All of this was lost on me before I’d read this. I thought she was a whinger, pining for a life she didn’t have, jealous of those around her that seemed to have what she wanted – those “smug-marrieds”. I thought I would hate her, that I would think she was pathetic and needy. What I didn’t know was her ability to cut these people down, that it was actually their eyes that were judging HER, that it was BRIDGET that was having to come up with the wise-cracks and the withering put-downs in order to survive another dinner party where her life was scrutinised and picked over along with the main course.

As Freeman says herself, the plot of this book is so very much secondary to Bridget, Fielding has written such a vivid, brilliant and very, very funny character, she could pretty much get up to anything and I wouldn’t blink – I just want to hear her tell me about it.

What I thought was a sad woman clad perpetually in Haagen-Daz splashed night wear and big pants, was actually a woman with a thick skin, unapologetic about her actions and undeniably her own person. She is a fantastic role model and I am glad that I have found her, and anyone that says anything else, probably hasn’t met her.

Book info:

  • ISBN: 9780330512176
  • My copy was published by Picador in 1998
  • Bought copy from charity shop

The illustrations I have used in this post are by the amazing Tara McPherson for Penguin. Once I have my hands on a copy with this cover I shall do my wise-woman duty and give my current copy away.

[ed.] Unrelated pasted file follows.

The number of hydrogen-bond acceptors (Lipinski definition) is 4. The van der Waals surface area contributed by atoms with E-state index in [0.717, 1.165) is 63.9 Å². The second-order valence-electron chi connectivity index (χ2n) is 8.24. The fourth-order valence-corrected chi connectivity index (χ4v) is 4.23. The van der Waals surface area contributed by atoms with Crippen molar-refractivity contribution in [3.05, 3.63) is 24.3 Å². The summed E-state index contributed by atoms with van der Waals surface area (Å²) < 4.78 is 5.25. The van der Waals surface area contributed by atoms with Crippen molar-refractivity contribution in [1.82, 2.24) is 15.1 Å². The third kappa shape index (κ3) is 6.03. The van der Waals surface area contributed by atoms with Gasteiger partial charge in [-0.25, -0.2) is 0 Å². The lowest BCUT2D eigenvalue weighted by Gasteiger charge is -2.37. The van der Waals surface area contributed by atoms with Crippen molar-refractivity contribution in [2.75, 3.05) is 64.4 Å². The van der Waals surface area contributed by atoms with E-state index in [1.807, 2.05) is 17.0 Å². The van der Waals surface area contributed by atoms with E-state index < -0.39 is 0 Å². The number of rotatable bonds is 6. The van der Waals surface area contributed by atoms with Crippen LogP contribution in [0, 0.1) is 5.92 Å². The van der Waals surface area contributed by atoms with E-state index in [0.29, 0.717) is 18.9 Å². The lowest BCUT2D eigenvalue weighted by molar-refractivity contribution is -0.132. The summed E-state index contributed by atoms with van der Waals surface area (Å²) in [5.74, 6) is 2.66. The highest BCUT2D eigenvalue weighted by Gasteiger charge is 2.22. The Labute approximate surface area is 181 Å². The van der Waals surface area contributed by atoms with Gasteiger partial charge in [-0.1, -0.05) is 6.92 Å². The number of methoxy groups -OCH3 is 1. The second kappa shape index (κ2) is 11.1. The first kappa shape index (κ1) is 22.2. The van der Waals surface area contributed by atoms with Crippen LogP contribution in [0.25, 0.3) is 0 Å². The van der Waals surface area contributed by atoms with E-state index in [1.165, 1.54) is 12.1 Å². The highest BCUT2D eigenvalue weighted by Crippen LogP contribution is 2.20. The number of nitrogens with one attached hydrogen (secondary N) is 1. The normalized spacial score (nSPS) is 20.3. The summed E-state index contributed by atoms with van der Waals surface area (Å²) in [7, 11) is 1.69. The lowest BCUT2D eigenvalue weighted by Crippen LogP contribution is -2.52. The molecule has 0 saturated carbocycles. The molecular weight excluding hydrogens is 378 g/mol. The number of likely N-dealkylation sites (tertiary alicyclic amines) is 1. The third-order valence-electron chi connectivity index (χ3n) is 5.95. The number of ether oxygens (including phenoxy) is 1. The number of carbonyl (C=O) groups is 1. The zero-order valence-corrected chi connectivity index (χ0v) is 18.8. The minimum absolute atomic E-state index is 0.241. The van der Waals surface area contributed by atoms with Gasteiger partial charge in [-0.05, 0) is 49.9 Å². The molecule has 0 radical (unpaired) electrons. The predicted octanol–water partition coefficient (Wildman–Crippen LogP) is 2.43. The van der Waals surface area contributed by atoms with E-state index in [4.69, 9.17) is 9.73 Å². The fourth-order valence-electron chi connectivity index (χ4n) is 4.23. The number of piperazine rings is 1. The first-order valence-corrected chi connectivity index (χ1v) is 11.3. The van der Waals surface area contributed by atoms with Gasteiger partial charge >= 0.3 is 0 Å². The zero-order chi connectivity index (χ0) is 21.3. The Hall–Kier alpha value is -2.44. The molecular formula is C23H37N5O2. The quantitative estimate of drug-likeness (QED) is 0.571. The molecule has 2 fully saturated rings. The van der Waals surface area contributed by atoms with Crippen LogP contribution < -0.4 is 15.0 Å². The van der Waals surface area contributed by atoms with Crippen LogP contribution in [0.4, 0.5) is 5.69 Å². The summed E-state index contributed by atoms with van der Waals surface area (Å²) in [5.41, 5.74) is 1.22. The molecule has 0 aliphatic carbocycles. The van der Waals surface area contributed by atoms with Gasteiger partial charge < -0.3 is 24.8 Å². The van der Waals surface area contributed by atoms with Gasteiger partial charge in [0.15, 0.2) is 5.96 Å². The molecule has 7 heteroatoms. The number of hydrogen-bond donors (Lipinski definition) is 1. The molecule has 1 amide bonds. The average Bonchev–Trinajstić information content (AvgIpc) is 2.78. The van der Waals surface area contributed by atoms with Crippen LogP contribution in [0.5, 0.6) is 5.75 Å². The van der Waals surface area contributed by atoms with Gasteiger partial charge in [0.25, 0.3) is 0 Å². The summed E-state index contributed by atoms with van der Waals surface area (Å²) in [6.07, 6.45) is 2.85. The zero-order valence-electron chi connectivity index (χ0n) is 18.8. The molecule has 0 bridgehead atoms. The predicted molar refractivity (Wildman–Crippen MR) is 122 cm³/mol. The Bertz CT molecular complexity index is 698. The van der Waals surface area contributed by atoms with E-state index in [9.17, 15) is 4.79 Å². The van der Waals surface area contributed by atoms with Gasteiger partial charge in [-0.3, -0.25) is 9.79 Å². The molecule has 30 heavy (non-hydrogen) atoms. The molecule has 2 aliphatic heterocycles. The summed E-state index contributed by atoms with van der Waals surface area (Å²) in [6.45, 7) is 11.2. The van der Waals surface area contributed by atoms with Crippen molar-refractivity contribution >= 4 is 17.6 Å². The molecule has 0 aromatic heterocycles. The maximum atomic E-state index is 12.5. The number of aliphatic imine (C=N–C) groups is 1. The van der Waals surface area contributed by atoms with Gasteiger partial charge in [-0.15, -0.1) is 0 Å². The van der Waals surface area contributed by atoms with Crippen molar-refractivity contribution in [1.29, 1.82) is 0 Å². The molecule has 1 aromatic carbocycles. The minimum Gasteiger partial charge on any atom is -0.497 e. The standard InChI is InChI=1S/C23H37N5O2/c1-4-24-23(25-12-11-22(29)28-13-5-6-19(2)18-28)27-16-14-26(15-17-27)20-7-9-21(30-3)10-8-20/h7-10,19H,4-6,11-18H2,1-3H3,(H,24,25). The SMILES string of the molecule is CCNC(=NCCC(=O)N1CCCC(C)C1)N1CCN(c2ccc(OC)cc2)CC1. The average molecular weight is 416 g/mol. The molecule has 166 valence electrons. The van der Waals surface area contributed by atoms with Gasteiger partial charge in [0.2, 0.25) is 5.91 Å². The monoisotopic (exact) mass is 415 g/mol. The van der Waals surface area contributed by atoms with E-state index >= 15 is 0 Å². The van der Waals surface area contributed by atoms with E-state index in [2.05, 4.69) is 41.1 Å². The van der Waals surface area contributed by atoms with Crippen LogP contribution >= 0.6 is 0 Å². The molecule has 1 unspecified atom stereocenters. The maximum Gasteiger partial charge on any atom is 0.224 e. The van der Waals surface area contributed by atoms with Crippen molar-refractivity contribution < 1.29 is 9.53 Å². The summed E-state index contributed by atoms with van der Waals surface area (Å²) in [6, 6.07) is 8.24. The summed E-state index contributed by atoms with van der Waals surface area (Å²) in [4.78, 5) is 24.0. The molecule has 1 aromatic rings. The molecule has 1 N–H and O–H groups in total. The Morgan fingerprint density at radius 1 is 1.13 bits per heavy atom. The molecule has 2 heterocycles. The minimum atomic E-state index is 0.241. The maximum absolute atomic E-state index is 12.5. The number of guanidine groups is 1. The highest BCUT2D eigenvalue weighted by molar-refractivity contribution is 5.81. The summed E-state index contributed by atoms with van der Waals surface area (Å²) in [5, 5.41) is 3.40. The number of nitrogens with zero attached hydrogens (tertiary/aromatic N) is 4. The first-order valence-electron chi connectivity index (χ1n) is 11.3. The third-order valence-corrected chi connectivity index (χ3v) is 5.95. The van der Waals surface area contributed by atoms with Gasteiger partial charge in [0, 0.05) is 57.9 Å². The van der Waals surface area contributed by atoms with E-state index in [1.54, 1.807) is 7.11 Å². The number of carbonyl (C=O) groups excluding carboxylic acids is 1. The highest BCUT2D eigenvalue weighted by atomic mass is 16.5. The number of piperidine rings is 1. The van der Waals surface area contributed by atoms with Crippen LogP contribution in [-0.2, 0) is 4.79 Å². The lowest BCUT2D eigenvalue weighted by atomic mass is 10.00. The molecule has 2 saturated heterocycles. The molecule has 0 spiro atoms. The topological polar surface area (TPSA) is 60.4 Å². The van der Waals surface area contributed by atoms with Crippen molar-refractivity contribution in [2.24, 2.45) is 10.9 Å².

#Bookadayuk Doubleday final round-up

The topics for July 2014

The topics for July 2014

So this marks the end of Doubledays’ tenure at the helm of #BookofadayUK. I just want to thank them for a fun and really inspiring selection of questions! You really got me thinking!

In August #BookadayUK is being hosted by The Siobhan Dowd Trust and the questions look like corkers!

July 28th – Favourite animal character

Book cover design by Katharine O'Hara

Book cover design by Katharine O’Hara

I was going to go for Snoopy, but I have to go for Badger from Wind in The Willows. No other character for me personifies (badgerfies?) that belligerent, balloon-popping, wisdom that can only stem from love. A wonderful, brooding grump who seemed utterly indifferent to you, but would fight to the death to keep you safe.